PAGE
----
Media Watch

KRQ, Vibe big radio winners, KIIM's tumble continues

The KIIM FM ratings downturn may not have been a blip after all. For the better part of 20 years, the market's country music juggernaut dominated quarterly ratings. While its overall 12-plus numbers placed the station second in the market, KIIM's 6.8 share for the spring 2015 ratings period was down from its bad winter book of 2015, and the country format took some significant key hits in major demo categories.

Among adults 25-54, an important focus demo for advertisers, the Cumulus-owned signal tied for fourth alongside sister station KHYT 107.5 FM. The Max and Shannon morning show placed fifth in the market in that same demo, down overall from the last book. Further, while it placed third among women in the same demo, overall numbers tumbled from 8.6 to 6.4. Numbers for men in the same demo were down as well.

Meanwhile, iHeartRadio top-40 station KRQ 93.7 FM controlled the market again. Its 12-plus rating was an 8.4 while it easily won among adults 25-54. However, Scripps station KMXZ Mix 94.9 FM led the way among women in that demo during morning drive while classic rocker KLPX 96.1 FM nailed its target demo of men 25-54 to lead the way in that category. KRQ won overall because it had better balance among both. Mix and KLPX were second and third among 25-54 listeners, respectively. Those are some of the best numbers the Lotus-owned classic rocker has delivered in quite some time.

Among other market standouts, Cumulus' decision to flip formats on 97.5 from top 40 to hip-hop has paid immediate dividends. The classic hip-hop format doubled its numbers after just one month included in the ratings period. Whether The Vibe, which has gotten significant social media word of mouth, ever moves any higher remains to be seen, but it's much better to have a station that consistently delivers 3 shares than one mired below 2.

The Vibe's initial success is indicative of a paradoxical situation within the Cumulus building. That cluster's local philosophy has always been about protecting KIIM's brand recognition and dominance, often at the expense of the overall progress of other stations in the building. Now, however, Cumulus Tucson is lucky other stations are performing well during a period where KIIM is clearly struggling. In addition to The Vibe's significant improvement, classic hits format KHYT 107.5 FM continues to deliver good numbers and sports talker KCUB 1290 AM remains the market's top-rated station in that category.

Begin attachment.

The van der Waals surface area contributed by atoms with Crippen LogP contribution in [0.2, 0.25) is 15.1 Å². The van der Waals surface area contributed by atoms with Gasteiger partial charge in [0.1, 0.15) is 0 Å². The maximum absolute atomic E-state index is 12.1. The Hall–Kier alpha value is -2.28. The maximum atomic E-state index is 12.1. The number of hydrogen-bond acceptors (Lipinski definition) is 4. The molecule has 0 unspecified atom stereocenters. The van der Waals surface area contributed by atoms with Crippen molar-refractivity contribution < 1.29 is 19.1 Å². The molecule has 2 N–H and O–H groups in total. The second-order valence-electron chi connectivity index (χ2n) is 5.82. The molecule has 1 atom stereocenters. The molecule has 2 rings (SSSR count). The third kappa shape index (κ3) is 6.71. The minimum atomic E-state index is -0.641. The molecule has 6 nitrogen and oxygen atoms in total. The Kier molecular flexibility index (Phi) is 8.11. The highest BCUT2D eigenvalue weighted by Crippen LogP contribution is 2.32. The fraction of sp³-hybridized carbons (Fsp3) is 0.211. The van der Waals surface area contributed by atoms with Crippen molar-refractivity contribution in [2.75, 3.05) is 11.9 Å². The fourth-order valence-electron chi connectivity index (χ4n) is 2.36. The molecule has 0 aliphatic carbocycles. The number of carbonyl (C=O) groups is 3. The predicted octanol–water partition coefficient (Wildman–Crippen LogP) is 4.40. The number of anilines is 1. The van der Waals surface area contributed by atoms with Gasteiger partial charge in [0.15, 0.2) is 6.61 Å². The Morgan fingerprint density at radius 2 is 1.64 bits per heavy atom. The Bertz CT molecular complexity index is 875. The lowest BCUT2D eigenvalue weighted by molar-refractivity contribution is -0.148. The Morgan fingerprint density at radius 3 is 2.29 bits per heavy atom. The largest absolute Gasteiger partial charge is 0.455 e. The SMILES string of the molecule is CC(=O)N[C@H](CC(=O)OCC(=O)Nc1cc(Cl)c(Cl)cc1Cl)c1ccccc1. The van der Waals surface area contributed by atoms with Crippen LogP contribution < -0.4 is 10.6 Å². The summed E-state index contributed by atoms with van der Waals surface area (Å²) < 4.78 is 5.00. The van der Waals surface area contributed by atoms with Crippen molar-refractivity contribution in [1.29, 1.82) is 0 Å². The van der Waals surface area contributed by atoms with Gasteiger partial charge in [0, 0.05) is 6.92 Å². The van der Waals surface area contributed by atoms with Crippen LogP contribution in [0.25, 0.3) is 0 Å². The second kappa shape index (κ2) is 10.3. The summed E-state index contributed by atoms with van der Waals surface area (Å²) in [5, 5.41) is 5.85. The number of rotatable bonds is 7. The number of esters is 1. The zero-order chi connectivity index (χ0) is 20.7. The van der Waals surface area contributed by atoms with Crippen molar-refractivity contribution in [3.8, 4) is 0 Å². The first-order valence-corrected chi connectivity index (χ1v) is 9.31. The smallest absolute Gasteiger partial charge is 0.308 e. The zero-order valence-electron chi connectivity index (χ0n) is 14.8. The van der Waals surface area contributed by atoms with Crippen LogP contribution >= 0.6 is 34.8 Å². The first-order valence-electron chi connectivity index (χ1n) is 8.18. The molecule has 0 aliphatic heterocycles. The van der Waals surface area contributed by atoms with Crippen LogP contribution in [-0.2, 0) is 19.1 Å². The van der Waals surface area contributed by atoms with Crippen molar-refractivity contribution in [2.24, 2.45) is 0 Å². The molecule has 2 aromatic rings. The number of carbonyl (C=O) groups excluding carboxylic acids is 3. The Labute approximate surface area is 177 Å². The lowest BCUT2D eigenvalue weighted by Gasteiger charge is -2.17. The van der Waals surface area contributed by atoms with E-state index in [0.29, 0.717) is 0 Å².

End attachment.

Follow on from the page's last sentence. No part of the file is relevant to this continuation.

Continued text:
Lotus had a strong book across the board. In addition to KLPX, new-rock format KFMA 102.1 FM jumped from an overall 12-plus of 2.4 to a 3.7 in the latest book. KCMT FM 92.1 remains the market's Spanish language music leader while sister station KTKT 990 AM/94.3 FM continued its significant upward trend in its second book as a classic Spanish language music format. Further, KTKT's syndicated morning show bested KCMT by a tenth of a point.

Scripps music stations did well. Mix was No. 2 overall in the market and ranked in the top five in numerous important demos, including top spots among women. KTGV FM 106.3 continues to gain traction as well. At this pace, The Groove will crack the top 10 by the next book.

But Scripps talk stations continue to struggle. Even though talk numbers dipped significantly, most notably at KNST AM 790 when compared to the previous book, it still far outpaced KQTH 104.1 FM. ESPN sports talker KFFN 1490 AM/104.9 FM remains stalled. On the surface it might seem losing half the format's syndicated lineup as part of last week's ESPN upheaval could be problematic, but really, 1490 can't decline much further as it is.

LPFM wants your help

After nearly four-and-a-half arduous years, Jason LeValley's dream of launching a low power FM signal in downtown Tucson is about to become a reality.

But one more significant step looms. LeValley and his Downtown Radio mates are hoping to raise $4,045 to finalize payment on the transmitter.

The effort is off to a good start. Eleven days into their 30-day fundraising drive (, the organization has already received more than $2,000 in pledges.

"Corporate radio stinks," proclaims LeValley in his indiegogo mission statement. "They play the same songs over and over again and don't care about anything but making money. Our DJs care about the music and the community. We want to give exposure to great artists, including local ones, that many people have not yet heard."

LeValley also wants to use the LPFM platform (the station, located at 99.1 FM, will have a limited broadcast radius, but cover downtown, the UA and points slightly beyond) to enhance awareness efforts related to mental health.

"We want to reduce the stigma associated with getting treatment for emotional and mental health issues," LeValley says in the indiegogo mission statement. "Everyone has physical ailments from time to time and most people will go to the doctor or seek some type of medical treatment. Well, everyone has emotional or mental health issues from time to time, too. So why should people be ashamed to talk about or seek help for these types of issues? We want to help!"

Downtown Radio is offering a variety of perks depending on contribution level, from stickers and download cards to a plaque with the donor's name in the studio to the chance to have a local band play at the contributor's home.

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